14.8 C
New York
Tuesday, May 21, 2024

Cure [ Masters of Cinema] [UK] (TheaterByte Blu-ray Review)

Cure [Masters of Cinema] Dual Format EditionCure is the 1997 breakout film from Japanese author/screenwriter/director Kurosawa Kiyoshi (Tokyo Sonata, Pulse, Bright Future) who is most known for his J-horror genre films. While this film doesn’t quite fit into the typical J-Horror genre, it shares many similarities with its ominous tone and that there is a central villain, but that villain in this circumstance is human and not supernatural.

When a series of gruesome murders committed by normal people all claiming to have no control of their actions occur, detective Takabe Kenichi (Yakusho Kôji, 13 Assassins, Tokyo Sonata) begins to investigate and uncovers one connection linking them all – a mysterious stranger who came into contact with the suspects and their victims. Takabe begins to suspect that this stranger can exert some sort of hypnotic control over people and he puts himself at risk to uncover the truth and end the killings.

Cure is a slow-burning, visceral thriller that, like the best horror often is, uses the horror of humanity and not the fear of the unknown to instill its sense of fear. Kurosawa’s direction is taut, the acting reserved – there are no unnecessary soliloquies, no movements out-of-place. This is a film that takes the terror of catching a dangerous sociopath and strips it down to its core, even as the narrative device of a criminal who can control his victims and make them commit brutal murders may seem unusual.

Kurosawa’s film is the winner of 9 awards including Best Actor for Yakusho Kôji at the 1998 Blue Ribbon Awards, 1997 Hochi Film Awards, and 1997 Tokyo Film Festival.

The Video

Cure comes to Blu-ray in an AVC 1080p encodement framed at 1.85:1. The image looks very organic with a crisp layer of grain, good contrast and natural color reproduction. The picture is clean with little dirt or print damage.

The Audio

Cure comes with the original Japanese audio in LPCM 2.0 stereo and a DTS-HD Master Audio 5.1 mix. There is little difference between the two, other than the dialogue in the 5.1 mix is a little fuller and clearer and it is a little more atmospheric carrying some ambience in the surround channels. The 5.1 mix is still rather front-heavy and dry, however, so either mix works just as well.

The Supplements

While this Masters of Cinema release for Cure from Eureka Entertainment is a bit barebones compared to their typical releases, what is included is interesting and informative to watch.

  • Kim Newman Interview (1.78:1; 1080i/24; 00:14:16)
  • Archival Interview with Director Kiyoshi Kurasawa (1.78:1; SD; 00:19:37)
  • Kiyoshi Kurasawa on Cure (1.78:1; 1080p/24; 00:16:53)
  • Trailer (1.33:1 window-boxed; SD; 00:01:40)

The Final Assessment

A pure, seething, horror/thriller that is atmospheric and has a powerful performance from Yakusho Kôji, this release of Cure from Eureka’s Masters of Cinema imprint is a must for fans of Japanese film.

Cure is out on Dual Format Edition from Eureka Entertainment’s Masters of Cinema on April 23, 2018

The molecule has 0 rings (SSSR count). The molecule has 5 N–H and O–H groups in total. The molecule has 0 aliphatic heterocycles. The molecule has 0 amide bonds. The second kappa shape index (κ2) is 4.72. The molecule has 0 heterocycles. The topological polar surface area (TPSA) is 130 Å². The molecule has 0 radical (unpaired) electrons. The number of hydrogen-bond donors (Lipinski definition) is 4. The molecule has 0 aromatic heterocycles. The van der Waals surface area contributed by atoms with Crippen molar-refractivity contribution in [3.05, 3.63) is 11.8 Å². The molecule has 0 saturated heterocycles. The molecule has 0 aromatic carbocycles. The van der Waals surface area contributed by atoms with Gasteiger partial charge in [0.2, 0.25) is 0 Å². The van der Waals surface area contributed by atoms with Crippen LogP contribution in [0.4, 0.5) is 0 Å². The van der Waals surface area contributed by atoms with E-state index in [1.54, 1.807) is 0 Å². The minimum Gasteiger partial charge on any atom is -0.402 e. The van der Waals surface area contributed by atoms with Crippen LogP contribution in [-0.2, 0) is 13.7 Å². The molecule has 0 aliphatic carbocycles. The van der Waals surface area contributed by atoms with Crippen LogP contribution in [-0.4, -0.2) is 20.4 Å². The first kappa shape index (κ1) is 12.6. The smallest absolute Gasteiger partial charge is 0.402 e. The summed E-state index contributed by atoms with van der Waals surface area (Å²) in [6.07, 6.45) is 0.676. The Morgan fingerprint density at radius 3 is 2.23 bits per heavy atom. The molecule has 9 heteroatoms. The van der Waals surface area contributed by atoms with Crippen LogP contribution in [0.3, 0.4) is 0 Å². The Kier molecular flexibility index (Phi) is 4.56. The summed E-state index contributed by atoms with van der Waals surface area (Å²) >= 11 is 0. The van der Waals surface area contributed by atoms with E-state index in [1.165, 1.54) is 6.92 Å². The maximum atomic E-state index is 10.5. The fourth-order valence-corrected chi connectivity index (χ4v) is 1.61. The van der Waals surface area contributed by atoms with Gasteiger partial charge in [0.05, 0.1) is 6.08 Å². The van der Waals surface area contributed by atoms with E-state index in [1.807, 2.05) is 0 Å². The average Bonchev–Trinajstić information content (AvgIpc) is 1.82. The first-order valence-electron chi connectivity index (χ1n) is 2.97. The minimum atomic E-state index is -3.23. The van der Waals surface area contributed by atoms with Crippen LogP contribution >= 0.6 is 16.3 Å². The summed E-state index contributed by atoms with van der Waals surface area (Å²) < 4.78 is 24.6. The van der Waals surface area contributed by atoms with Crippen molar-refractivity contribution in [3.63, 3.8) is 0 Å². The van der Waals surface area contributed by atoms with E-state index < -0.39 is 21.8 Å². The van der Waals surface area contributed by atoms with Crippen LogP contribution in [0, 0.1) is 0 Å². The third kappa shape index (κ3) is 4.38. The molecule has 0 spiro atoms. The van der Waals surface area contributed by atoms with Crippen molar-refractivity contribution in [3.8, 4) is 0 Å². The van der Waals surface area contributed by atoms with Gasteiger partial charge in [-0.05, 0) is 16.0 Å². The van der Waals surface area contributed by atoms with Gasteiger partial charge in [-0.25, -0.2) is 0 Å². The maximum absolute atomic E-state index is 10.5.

[amazon_link asins=’B079FGMDXV’ template=’ProductAd’ store=’theaterbyte-21′ marketplace=’UK’ link_id=’87df03fc-5534-11e8-8a72-776f215d0382′]







3.6 / 5 TheaterByte Rating
{{ reviewsOverall }} / 5 User Rating (0 votes)
UK: 15Rating Certificate
Daiei Studios | Eureka EntertainmentStudios & Distributors
Kurosawa KiyoshiDirector
Kurosawa Kiyoshi (novel) | Kurosawa Kiyoshi (screenplay)Writer
111 Mins.Run Time
23 Apr. 2018Release Date
1.85:1Aspect Ratio
AVC 1080pVideo
Japanese DTS-HD MA 5.1Audio
Japanese LPCM 2.0 StereoSecondary Audio
The Creative Content
The Video
The Audio
The Supplements
A detective tries to uncover the mystery behind a string of gruesome murders committed by normal people who all claim to have no control over or no recollection of their actions and who have all come into contact with the same mysterious stranger. A winner of 9 awards including Best Actor for Yakusho Kôji (1997 Tokyo Film Festival) this taut thriller from director Kurosawa Kiyoshi is a seething, slow-burning, and atmospheric horror film that deals in the darker side of the human condition rather than the paranormal.
What people say... Login to rate
Order by:

Be the first to leave a review.

User Avatar User Avatar
{{{ review.rating_title }}}
{{{review.rating_comment | nl2br}}}

This review has no replies yet.

Show more
Show more
{{ pageNumber+1 }}

Related Articles

Join the Discussion on TheaterByte!

This site uses Akismet to reduce spam. Learn how your comment data is processed.

Stay Connected

- Advertisement -

Notice of Compliance with FEDERAL TRADE COMMISSION 16 CFR Part 255

In accordance with the Federal Trade Commission 16 CFR part 255 guidelines, this website hereby states that it receives free discs and other theatrical or home entertainment "screeners" and access to screening links from studios and/or PR firms, and is provided with consumer electronics devices on loan from hardware manufacturers and/or PR firms respectively for the purposes of evaluating the products and its content for editorial reviews. We receive no compensation from these companies for our opinions or for the writing of reviews or editorials.
Permission is sometimes granted to companies to quote our work and editorial reviews free of charge. Our website may contain affiliate marketing links, which means we may get paid commission on sales of those products or the services we write about. Our editorial content is not influenced by advertisers or affiliate partnerships. This disclosure is provided in accordance with the Federal Trade Commission’s 16 CFR § 255.5: Guides Concerning the Use of Endorsements and Testimonials in Advertising.

Latest Articles